Written by John Plestina
The Montana Supreme Court handed down a 4-3, 68-page decision, Tuesday, May 5, rejecting former Poplar resident Barry Beach’s petition be re-sentenced for his conviction of a 1979 beating death, a crime Beach denies any guilt for.
Beach’s attorneys filed the petition in October 2014 and Montana’s highest court heard oral arguments on Feb. 4.
Beach sought relief from a 100-year prison sentence he had received in 1984 for the 1979 murder of Kimberly Nees, a Poplar High School classmate.
His attorneys argued that Beach, now 53, was 17 years old when the murder occurred 36 years ago and that a 2012 U.S. Supreme Court decision created limits on life sentences given to juveniles.
The high court, however, ruled that the 2012 federal Supreme Court decision could not be applied to cases prior to 2012.
While the Supreme Court petition failed to garner a new sentencing and Beach has tried unsuccessfully twice for clemency before the Montana Board of Pardons and Parole, including in 2014, his possible freedom might have been legislated in the halls of the Montana State Capital earlier this year with the passage of House Bill 43 that Gov. Steve Bullock signed into law, granting him and future governors final authority in clemency decisions.
The new law that will take effect Oct. 15, will grant the Montana governor clemency powers similar to those held by a majority of governors and allow the governor to release state prisoners, even if the Montana Board of Pardons and Parole previously denied clemency applications.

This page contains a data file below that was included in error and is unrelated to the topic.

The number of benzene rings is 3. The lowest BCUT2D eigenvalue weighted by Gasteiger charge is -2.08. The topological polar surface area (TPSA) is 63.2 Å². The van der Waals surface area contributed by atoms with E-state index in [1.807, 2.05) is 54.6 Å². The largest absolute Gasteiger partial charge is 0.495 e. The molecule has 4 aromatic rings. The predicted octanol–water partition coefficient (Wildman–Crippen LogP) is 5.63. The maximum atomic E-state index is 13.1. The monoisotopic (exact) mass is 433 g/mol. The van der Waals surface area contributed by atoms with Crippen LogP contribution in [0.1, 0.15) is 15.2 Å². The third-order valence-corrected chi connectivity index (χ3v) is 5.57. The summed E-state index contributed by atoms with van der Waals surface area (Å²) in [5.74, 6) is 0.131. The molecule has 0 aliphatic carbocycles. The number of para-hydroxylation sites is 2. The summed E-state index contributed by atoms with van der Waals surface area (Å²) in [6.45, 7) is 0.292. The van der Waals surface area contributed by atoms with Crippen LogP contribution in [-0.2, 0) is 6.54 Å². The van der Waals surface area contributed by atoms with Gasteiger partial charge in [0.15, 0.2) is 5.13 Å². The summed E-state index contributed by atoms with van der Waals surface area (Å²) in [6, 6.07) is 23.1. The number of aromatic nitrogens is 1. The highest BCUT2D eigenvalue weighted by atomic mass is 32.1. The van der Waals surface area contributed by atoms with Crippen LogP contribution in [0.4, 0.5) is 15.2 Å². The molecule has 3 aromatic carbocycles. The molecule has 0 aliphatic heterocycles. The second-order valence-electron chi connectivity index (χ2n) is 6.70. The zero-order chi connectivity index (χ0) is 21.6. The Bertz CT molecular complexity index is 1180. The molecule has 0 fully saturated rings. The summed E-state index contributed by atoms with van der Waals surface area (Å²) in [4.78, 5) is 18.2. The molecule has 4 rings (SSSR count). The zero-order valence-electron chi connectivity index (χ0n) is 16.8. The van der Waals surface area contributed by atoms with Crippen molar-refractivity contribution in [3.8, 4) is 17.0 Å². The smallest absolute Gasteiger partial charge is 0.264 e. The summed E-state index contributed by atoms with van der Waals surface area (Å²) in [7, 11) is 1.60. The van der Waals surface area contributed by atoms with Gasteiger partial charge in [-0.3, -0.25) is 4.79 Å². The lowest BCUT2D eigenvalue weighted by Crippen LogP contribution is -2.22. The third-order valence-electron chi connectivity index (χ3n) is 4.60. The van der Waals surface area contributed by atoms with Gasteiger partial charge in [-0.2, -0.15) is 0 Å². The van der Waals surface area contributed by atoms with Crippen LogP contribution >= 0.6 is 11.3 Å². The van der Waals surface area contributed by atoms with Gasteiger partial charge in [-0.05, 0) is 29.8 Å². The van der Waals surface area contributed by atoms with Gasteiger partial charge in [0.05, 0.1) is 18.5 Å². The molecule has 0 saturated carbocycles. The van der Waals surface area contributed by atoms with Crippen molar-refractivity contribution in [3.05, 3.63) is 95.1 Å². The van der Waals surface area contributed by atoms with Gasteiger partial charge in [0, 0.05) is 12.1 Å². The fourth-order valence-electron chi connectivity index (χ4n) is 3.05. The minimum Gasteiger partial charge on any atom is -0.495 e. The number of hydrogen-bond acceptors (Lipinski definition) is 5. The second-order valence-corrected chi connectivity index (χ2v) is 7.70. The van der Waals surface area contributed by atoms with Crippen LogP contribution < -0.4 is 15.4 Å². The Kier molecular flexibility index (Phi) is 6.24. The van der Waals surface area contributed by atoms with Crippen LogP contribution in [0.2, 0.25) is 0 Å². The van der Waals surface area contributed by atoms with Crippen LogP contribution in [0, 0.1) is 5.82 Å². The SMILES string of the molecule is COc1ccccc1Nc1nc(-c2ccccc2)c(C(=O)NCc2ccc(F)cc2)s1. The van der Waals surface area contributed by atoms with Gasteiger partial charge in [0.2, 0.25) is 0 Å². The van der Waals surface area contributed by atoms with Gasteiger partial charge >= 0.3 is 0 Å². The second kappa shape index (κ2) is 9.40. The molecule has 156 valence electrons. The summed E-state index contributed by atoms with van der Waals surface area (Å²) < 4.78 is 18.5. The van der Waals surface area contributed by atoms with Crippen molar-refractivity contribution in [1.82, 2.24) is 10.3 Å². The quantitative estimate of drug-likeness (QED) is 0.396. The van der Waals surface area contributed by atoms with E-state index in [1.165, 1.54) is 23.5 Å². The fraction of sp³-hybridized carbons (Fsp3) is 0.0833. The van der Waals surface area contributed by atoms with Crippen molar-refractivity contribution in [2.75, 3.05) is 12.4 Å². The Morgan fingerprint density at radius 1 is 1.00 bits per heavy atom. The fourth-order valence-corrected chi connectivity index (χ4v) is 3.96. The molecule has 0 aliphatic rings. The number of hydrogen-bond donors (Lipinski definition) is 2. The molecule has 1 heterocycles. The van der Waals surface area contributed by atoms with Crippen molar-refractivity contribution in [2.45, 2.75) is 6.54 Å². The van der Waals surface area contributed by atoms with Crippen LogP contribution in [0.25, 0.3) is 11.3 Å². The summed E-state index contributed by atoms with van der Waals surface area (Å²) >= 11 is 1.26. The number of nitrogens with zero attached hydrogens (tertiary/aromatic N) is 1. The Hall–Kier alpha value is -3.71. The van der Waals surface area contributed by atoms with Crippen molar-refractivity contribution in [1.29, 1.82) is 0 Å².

Currently, Montana’s Board of Pardons and Parole is one of only eight in the nation that have the final say on clemency petitions.
Bullock wrote to that board in April 2014, while a clemency application was pending for Beach, saying he believed Beach deserved an opportunity for rehabilitation outside of prison.
Beach has never wavered on his assertion of innocence. His conviction in 17th District Court in Glasgow was based on Beach confessing to the crime following an interrogation by investigators from a Louisiana sheriff’s office. He has maintained that the confession was coerced with aggressive tactics.
Other people have claimed responsibility for the murder and some said they witnessed people other than Beach killing Nees.
Written by John Plestina
A local man is hoping to break ground later this month for a BMX dirt track that the Fort Peck Tribes recently donated a land lease for on U.S. Hwy. 2, east of Ninth Avenue North, near West End Housing.
“The tribal executive board granted me a five-year lease,” Wolf Point resident David Gonzales said.
“I want to break ground by the third week of May,” he said.
Gonzales said it should take about four weeks from the groundbreaking for the BMX dirt park to be ready to open.
Gonzales said he wants to form a group or committee for fundraising for initial costs that include dirt, water and use of equipment. He said he is also hoping to include community members and local youth in building the park.
“I’m going to be doing a couple of fundraisers the next couple of months,” Gonzales said.
He said he can help kids get bikes at no cost.
Gonzales said Dakota Dollar Store, Gysler Do It Best Hardware, Wolf Point Sand and Gravel and Fort Peck Tribal Housing are all involved in the project.
The park will be open to the public.
For more information or to volunteer, contact Gonzales at 697-3541.
Written by John Plestina
An 18-year-old Culbertson woman was arraigned in 15th District Court Wednesday, April 29, for three felonies and one misdemeanor that authorities allege she committed when she was 17.
Shelby Lynn Friede appeared before District Judge David Cybulski in an open preceding and pleaded not guilty to two felony counts of criminal distribution of dangerous drugs, one misdemeanor charge of criminal possession of dangerous drugs and felony tampering with physical evidence.
An Aug. 13 trial date was assigned.